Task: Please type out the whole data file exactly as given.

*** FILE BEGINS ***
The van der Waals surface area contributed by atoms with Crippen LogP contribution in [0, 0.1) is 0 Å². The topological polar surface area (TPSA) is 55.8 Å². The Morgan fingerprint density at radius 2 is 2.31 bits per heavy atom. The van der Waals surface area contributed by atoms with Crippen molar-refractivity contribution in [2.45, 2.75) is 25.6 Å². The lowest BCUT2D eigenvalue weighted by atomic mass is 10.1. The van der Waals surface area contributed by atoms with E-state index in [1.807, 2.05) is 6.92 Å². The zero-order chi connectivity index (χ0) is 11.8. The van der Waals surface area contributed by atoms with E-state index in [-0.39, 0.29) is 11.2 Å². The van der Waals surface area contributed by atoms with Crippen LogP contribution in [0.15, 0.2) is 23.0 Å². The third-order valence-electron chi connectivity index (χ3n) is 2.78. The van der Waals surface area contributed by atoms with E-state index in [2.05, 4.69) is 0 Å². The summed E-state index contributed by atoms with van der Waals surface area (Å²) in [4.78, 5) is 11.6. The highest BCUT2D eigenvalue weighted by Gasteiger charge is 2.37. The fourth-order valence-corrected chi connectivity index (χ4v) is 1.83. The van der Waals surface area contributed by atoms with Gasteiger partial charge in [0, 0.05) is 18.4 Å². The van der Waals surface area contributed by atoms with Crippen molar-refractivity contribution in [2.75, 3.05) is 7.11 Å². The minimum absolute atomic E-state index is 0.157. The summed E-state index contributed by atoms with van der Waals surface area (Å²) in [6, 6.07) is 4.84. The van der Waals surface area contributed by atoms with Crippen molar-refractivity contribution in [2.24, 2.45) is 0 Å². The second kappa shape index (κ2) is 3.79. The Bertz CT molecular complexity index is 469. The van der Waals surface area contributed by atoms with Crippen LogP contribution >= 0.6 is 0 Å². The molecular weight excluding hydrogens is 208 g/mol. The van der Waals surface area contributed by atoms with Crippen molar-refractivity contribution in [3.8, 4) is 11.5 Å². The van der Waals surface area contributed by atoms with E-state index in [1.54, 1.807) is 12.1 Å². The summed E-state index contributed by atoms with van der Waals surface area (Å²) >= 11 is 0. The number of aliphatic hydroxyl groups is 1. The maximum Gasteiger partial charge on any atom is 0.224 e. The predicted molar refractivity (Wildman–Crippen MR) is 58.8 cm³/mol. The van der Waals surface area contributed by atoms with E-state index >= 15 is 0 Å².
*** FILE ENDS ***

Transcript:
The van der Waals surface area contributed by atoms with Crippen LogP contribution in [0, 0.1) is 0 Å². The topological polar surface area (TPSA) is 55.8 Å². The Morgan fingerprint density at radius 2 is 2.31 bits per heavy atom. The van der Waals surface area contributed by atoms with Crippen molar-refractivity contribution in [2.45, 2.75) is 25.6 Å². The lowest BCUT2D eigenvalue weighted by atomic mass is 10.1. The van der Waals surface area contributed by atoms with E-state index in [1.807, 2.05) is 6.92 Å². The zero-order chi connectivity index (χ0) is 11.8. The van der Waals surface area contributed by atoms with E-state index in [-0.39, 0.29) is 11.2 Å². The van der Waals surface area contributed by atoms with Crippen LogP contribution in [0.15, 0.2) is 23.0 Å². The third-order valence-electron chi connectivity index (χ3n) is 2.78. The van der Waals surface area contributed by atoms with E-state index in [2.05, 4.69) is 0 Å². The summed E-state index contributed by atoms with van der Waals surface area (Å²) in [4.78, 5) is 11.6. The highest BCUT2D eigenvalue weighted by Gasteiger charge is 2.37. The fourth-order valence-corrected chi connectivity index (χ4v) is 1.83. The van der Waals surface area contributed by atoms with Gasteiger partial charge in [0, 0.05) is 18.4 Å². The van der Waals surface area contributed by atoms with Crippen molar-refractivity contribution in [2.75, 3.05) is 7.11 Å². The minimum absolute atomic E-state index is 0.157. The summed E-state index contributed by atoms with van der Waals surface area (Å²) in [6, 6.07) is 4.84. The van der Waals surface area contributed by atoms with Crippen molar-refractivity contribution in [2.24, 2.45) is 0 Å². The second kappa shape index (κ2) is 3.79. The Bertz CT molecular complexity index is 469. The van der Waals surface area contributed by atoms with Crippen LogP contribution >= 0.6 is 0 Å². The molecular weight excluding hydrogens is 208 g/mol. The van der Waals surface area contributed by atoms with Crippen molar-refractivity contribution in [3.8, 4) is 11.5 Å². The van der Waals surface area contributed by atoms with E-state index in [1.54, 1.807) is 12.1 Å². The summed E-state index contributed by atoms with van der Waals surface area (Å²) >= 11 is 0. The number of aliphatic hydroxyl groups is 1. The maximum Gasteiger partial charge on any atom is 0.224 e. The predicted molar refractivity (Wildman–Crippen MR) is 58.8 cm³/mol. The van der Waals surface area contributed by atoms with E-state index >= 15 is 0 Å².